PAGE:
Healey’s argument hinged on the idea that the state needs to reduce the use of fossil fuels in the building sector (for heating homes and offices) in order to meet the 2050 emissions reduction mandates, and that the decline in fossil fuel demand will require gas distribution companies to make significant changes to their planning processes and business models.
“Our office called for this natural gas investigation in June, with support from a chorus of clean energy advocates, because we know how critical it is to transition our state away from fossil fuels. We are grateful to the DPU for taking this necessary next step,” Healey said Thursday. “This investigation is nation-leading and it will allow Massachusetts to plan ahead and make the policy and structural changes in the natural gas industry we need to ensure a clean energy future that is safe, reliable and fair for all of our customers.”
The attorney general said impending changes also will require DPU to develop new policies and structures to ensure reliability and to protect ratepayers.
Massachusetts deals with some of the highest energy prices in the country and state leaders have been at odds for years over whether the state needs more natural gas pipeline capacity. Baker’s administration has expressed a desire to increase natural gas capacity into the New England region, but Healey and some Democratic lawmakers have in recent years argued that additional capacity is not the best solution to meet the state’s longer-term energy demand needs.
With the investigation the DPU announced Thursday, Massachusetts follows in the footsteps of California and New York, states that engaged a regulatory proceeding with the aim of proactively managing a transition away from natural gas.
Healey’s office said New York’s Public Service Commission opened an investigation this March to “ensure more useful and comprehensive planning for natural gas usage and investments in the state” and that California’s Public Utility Commission launched a proceeding in January to “examine the challenges relating to the safety and reliability of the state’s natural gas infrastructure, while the state focuses on achieving its long-term decarbonization goals.”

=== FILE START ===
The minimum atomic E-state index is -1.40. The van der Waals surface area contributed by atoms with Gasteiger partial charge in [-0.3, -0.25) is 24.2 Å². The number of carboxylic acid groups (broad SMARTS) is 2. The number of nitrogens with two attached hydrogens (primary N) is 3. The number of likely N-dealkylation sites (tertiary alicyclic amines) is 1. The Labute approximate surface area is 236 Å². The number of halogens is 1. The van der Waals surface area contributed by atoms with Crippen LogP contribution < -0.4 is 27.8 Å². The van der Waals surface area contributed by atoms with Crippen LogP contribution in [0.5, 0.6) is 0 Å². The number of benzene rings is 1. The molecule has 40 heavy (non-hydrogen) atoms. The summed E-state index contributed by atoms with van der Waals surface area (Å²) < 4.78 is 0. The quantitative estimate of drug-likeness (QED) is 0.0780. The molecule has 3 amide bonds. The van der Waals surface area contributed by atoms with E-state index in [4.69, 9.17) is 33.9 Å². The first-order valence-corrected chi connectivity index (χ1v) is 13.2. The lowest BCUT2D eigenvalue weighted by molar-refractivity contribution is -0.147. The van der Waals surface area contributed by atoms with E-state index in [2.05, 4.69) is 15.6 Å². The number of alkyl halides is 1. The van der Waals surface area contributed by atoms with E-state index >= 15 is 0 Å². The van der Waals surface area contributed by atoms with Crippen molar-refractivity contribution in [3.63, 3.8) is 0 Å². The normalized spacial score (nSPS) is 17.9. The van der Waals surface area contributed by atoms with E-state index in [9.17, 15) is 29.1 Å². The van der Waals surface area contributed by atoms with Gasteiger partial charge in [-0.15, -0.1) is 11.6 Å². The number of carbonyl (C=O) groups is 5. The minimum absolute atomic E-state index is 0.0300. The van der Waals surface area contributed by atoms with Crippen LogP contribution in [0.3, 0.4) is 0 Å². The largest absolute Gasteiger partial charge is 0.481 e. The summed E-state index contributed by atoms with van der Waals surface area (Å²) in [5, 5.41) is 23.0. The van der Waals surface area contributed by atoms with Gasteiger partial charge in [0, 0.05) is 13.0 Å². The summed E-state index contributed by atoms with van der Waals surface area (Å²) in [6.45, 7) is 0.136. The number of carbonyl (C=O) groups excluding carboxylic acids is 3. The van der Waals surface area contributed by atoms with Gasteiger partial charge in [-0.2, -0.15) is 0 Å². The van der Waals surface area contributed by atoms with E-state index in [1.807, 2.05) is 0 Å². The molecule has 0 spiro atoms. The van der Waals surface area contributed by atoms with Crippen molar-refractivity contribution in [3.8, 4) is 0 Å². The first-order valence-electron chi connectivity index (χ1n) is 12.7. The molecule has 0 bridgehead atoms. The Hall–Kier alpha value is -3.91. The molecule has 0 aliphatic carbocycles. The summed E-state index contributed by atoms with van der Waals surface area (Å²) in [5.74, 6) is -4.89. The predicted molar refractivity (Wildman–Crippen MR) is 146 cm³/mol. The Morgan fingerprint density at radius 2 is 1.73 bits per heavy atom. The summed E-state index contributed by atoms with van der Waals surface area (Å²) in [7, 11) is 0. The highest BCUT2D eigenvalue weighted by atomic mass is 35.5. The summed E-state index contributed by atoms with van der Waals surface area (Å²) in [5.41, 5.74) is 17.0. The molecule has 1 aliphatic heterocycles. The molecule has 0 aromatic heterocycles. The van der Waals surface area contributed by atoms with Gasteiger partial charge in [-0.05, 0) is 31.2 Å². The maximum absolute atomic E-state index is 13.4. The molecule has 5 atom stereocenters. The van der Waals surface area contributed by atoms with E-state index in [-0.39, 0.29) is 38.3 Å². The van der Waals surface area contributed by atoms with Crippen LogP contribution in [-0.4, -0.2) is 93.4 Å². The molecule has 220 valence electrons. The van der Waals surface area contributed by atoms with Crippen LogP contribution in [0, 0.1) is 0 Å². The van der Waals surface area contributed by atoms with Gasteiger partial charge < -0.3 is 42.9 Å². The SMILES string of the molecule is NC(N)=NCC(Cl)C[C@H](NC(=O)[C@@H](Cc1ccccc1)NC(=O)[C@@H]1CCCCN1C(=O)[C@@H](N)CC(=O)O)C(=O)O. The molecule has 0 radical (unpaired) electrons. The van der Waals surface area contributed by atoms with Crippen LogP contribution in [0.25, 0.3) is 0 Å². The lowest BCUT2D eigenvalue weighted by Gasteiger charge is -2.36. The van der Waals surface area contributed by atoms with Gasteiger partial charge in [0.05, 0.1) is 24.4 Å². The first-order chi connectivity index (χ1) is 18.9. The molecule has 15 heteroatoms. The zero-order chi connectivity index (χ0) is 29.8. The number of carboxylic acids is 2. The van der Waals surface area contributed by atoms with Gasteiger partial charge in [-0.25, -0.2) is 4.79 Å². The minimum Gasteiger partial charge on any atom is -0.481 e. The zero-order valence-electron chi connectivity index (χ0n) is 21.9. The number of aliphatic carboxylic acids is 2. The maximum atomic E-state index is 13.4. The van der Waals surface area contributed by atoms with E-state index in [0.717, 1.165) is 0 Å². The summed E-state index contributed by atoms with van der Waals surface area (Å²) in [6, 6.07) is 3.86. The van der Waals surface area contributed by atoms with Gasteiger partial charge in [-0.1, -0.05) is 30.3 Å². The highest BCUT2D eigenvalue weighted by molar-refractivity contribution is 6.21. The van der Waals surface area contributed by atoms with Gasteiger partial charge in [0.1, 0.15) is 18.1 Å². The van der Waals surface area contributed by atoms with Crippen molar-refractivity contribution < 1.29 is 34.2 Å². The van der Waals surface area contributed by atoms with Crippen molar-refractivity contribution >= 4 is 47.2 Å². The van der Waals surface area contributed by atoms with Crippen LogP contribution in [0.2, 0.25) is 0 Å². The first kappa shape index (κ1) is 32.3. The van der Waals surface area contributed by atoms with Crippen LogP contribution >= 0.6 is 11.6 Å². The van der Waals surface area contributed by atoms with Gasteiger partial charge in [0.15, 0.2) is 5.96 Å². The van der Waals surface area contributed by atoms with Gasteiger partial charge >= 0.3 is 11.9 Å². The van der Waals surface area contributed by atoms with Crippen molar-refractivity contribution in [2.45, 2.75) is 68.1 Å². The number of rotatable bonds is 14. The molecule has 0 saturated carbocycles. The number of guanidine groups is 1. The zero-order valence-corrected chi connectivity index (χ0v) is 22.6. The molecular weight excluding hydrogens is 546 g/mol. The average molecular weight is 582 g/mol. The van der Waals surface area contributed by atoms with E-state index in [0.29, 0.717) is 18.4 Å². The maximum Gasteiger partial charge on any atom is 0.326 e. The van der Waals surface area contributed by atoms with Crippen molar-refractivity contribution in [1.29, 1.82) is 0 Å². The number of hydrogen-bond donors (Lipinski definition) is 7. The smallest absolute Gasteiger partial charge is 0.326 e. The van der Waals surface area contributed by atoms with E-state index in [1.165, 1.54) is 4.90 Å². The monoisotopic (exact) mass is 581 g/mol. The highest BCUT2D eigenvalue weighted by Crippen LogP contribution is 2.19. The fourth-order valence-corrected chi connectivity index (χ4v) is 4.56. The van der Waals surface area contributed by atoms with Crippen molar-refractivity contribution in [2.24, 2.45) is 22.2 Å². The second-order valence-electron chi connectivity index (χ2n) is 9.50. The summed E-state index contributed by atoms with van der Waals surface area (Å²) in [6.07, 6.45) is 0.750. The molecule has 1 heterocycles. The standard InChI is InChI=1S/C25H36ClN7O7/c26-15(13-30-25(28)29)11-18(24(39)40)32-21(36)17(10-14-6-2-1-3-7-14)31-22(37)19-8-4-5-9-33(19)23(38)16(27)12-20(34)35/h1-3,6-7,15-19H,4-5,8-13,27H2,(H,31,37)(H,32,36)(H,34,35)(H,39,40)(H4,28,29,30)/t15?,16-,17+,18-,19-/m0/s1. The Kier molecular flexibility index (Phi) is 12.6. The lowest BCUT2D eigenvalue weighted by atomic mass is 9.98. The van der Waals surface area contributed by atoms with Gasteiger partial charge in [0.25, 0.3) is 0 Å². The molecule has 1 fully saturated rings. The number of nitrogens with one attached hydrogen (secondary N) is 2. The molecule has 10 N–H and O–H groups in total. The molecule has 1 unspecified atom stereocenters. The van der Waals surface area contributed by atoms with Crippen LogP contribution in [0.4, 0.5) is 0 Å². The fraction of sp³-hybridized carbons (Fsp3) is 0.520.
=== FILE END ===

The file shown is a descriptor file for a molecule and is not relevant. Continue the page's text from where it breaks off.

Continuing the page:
In 2015, a study produced by Healey’s office concluded that additional natural gas pipeline capacity is not the best solution to meet the state’s long-term energy demand needs. While new interstate pipeline capacity would have consumer price benefits, the study found it would also carry significant up-front costs with risks for ratepayers of long-term commitments to pay for new infrastructure.
The Baker administration has come under years of criticism for permitting and not joining the opposition to a natural gas compressor station in Weymouth.
Massachusetts lost ground its latest report on reducing greenhouse gas emissions, with Baker administration officials assigning the shift this month to greater transportation fuel use and increasing heating fuel usage in 2018. The Executive Office of Energy and Environmental Affairs this month released its update to the Massachusetts Greenhouse Gas Emissions Inventory, a report that showed emissions in 2018 were 22.2 percent below emissions in 1990, compared to 2017 emissions that were 22.7 percent below 1990 levels.